Pandemic pet owners face costs of companionship

Animal adoptions have skyrocketed over the course of the COVID-19 pandemic but the cost of that companionship can be more costly than people realize.

BROWARD COUNTY, Fla. – Over the course of this pandemic, animal adoptions have skyrocketed as people seek comfort while stuck at home.

Of course there’s a cost to that companionship and it can take many, especially first time pet owners, by surprise.

“It can be hundreds to thousands of dollars a year,” said certified dog Trainer and longtime dog owner Susan Claire.

According to estimates from the ASPCA, the annual cost of owning a cat is around $1,200. The organization reports that dogs can range from $1,400 to over $2,000, depending on the size but in an annual survey done by the online service, dog owners reported spending far more than that, closer to $3,400 a year.

“Sometimes a first time pet owner they may not realize all of the expenses that are involved,” said Claire.

Adoption fees, veterinary wellness checks, vaccinations, registration fees, spay and neutering, food, toys, treats, grooming, collars and leashes, kitty litter, crates, boarding costs can all quickly add up; and then there are potential medical emergencies.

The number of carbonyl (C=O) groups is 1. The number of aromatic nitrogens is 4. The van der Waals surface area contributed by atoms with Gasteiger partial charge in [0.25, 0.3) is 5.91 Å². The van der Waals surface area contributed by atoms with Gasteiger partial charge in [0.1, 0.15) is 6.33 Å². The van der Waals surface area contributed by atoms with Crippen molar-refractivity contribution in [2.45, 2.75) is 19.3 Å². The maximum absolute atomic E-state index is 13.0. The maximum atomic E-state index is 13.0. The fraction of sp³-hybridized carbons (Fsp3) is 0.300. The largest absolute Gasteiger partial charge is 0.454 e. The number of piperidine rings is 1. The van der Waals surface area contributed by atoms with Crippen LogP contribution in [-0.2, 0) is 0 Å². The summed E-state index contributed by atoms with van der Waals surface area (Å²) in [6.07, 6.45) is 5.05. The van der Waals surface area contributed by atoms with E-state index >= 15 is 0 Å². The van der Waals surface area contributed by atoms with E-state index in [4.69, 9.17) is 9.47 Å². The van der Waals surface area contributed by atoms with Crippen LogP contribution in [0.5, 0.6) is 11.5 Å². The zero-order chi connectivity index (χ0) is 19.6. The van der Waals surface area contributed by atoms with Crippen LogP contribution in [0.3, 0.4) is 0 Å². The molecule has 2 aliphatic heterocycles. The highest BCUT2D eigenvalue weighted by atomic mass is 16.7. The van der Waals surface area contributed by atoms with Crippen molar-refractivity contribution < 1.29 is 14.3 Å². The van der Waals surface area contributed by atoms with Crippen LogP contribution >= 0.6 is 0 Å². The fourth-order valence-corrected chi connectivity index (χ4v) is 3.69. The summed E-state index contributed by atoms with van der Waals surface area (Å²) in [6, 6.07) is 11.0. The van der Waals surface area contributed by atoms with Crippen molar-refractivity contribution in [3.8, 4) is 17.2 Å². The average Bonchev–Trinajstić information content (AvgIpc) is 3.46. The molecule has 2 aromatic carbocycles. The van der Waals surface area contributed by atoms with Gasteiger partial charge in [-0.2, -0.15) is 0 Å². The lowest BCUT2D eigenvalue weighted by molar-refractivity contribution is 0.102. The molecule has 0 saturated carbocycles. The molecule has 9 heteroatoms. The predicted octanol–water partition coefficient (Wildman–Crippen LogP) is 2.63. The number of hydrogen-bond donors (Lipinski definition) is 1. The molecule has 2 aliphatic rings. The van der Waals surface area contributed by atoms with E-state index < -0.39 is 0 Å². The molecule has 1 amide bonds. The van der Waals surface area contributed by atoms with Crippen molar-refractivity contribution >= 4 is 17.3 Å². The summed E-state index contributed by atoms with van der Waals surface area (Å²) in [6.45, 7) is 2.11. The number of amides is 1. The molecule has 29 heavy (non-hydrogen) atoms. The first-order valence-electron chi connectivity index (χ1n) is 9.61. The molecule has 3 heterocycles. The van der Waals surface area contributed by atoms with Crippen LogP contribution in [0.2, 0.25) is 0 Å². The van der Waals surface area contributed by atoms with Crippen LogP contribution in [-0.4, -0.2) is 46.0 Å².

“They might need surgery they do get the diseases we get, they get cancer and diabetes they get tooth decay they need dental work done sometimes when they get older so we do have to plan for that,” said Claire.

And with dogs there’s the added expense of training.

“Training helps you prevent other problems when they get older so you do need to open that line of communication in an appropriate way so they don’t destroy things or become a menace and not have the enriching life with them that you want,” Claire said.

But at the end of the day she and many pet owners agree that you put a price on unconditional love.

“You get back a multitude of times over what you put in,” she said.

In various parts of the country, pet adoptions are up 30 to 40 percent and as previously reported, shelters in South Florida are almost empty because the demand is so high.

About the Authors:

Veteran journalist Kathleen Corso is the special projects producer for Local 10 News.

Louis Aguirre is an Emmy-award winning journalist who anchors weekday newscasts and serves as WPLG Local 10’s Environmental Advocate.